Partisan fearmonger Senator Jim Bolin must be excited to see his dire warnings of inflation gain some support from current economic data showing prices rising at a 13-year-high rate of 5% last month. But John Tsistrian tells Bolin and other inflation tremblers to relax—price increases are to be expected as we recover from an economic shock as severe as the pandemic:
What we all want to know is this: is the current price run-up in several sectors of the economy the beginning of an inflationary trend? Or is it just the natural reaction to consumer-driven demand caused by the recent easing of pandemic era restrictions? And is it just temporary and not a sign of widespread inflation that will cause the Fed to take some action by raising interest rates?
I think it’s the last of the three, and for the time being at least, the Fed does too.
Analysts at Forbes note that “The Fed has warned the public over these and other supply-chain issues, too, saying that it’ll take time for sectors of the economy to get back to normal. Once these kinks are worked out, the Fed asserts, inflation will stop growing so quickly.”
In other words, price increases that are showing up in various spots in the economy are created by functional issues, basically shortages of products that are in demand by consumers who are spending more freely now that the pandemic’s economic effects are getting behind us [John Tsitrian, “Stock and Commodity Prices Have Been Soaring Since Biden Was Elected. Will Inflation Suddenly Rein Them In?” South Dakota Standard, 2021.06.14].
I don’t like paying more for my raisin bran any more than you do, but would we really prefer that Americans all go back home and stop buying things? Do we really want Kristi Noem’s family and everyone else to send back their coronavirus relief checks? Don’t we have an excellent opportunity here to let the Invisible Hand show its omnibeneficent brilliance by inviting entrepreneurs to unkink the supply chain and satisfy all that pandemic-pent and now vaccine-vaulted demand?
Besides, our domestic inflation, driven largely by sectors like cars and travel that got pounded by the pandemic, is not being replicated around the globe. The pandemic did not change the fundamentals of a global economy that still work toward lower prices:
Inflation worries are not just a US question. However, because the US and European Central Bank measure different baskets of goods, their numbers are not directly comparable (see charts). The ECB said last week that it expects full-year 2021 inflation to reach 1.9%.
“We don’t see much by way of service prices going up,” ECB President Christine Lagarde told a press briefing on 10 June, “and that is because wages have not increased significantly.” The ECB is assuming, she added, that the supply bottlenecks now visible in the eurozone “will gradually phase out.” In addition, for the first time since December 2018, the ECB sees risks to growth outlook for the region as “broadly balanced.”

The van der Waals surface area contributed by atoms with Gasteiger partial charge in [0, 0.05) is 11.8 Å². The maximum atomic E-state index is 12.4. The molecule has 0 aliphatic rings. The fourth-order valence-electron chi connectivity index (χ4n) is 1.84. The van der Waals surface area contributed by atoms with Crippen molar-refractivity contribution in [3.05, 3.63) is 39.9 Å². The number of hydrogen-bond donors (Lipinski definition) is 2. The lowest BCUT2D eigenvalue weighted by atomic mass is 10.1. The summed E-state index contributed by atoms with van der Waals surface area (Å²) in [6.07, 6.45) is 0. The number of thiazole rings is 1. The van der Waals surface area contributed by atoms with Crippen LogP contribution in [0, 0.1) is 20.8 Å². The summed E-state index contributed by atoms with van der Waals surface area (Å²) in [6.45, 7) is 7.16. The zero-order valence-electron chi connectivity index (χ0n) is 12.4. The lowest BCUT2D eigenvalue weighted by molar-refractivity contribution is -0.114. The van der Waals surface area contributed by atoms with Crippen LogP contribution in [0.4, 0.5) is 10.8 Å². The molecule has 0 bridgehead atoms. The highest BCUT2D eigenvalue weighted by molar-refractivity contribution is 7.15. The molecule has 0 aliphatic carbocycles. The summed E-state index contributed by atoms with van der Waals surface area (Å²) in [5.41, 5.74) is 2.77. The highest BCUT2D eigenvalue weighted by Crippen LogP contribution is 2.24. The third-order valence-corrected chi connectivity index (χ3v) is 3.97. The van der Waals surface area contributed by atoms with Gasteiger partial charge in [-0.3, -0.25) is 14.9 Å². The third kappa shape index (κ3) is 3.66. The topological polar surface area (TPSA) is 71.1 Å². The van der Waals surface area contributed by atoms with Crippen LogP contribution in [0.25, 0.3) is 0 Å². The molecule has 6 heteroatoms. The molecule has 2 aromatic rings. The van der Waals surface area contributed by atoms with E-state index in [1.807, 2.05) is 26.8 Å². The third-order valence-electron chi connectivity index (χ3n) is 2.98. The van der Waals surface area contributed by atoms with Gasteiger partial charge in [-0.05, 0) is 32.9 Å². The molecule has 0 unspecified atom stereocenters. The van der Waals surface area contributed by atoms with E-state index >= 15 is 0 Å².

The central bank increased the eurozone’s gross domestic product (GDP) forecast to 4.6% for the full-year 2021, from 4.0% as the pace of the region’s recovery picks up, and reassured markets that the positive outlook does not change the commitment to increase its asset purchases.
When discussing inflation, we also have to keep an eye on the wider world and longer-term dynamics. Economies that are further along the road to economic recovery, such as China and Israel, are not recording more than modest inflation. Elsewhere, inflation remains below central bankers’ 2% targets in Switzerland, Japan and the eurozone.
Despite disparities between developed and emerging economies, globalisation remains deflationary. The pandemic has not altered that the world’s population is still aging, the impact of technological innovations and global competition. Furthermore, this positive outlook is supported by more flexible monetary policy. Last year the Fed shifted to ‘average inflation targeting.’ Concretely that lets policymakers ignore short-term spikes above their 2% target to look at the wider economy [Stéphane Monier, “Post-Pandemic Inflation: Now You See It, Now You Don’t,” Bank Lombard Odier & Co., 2021.06.14].
Senator Bolin frets about inflation because he wants to find some tarnished lining on the silver of the economic stimulus that kept the pandemic recession from turning into a depression. But we should expect prices to rise as we recover with surprising vigor from the worst economic shock yet of this century. And Senator Bolin isn’t about to give up any remaining stimulus dollars or wish away increased consumer demand or any other healthy market responses. Tsitrian and the markets aren’t freaking out over inflation; neither should the rest of us.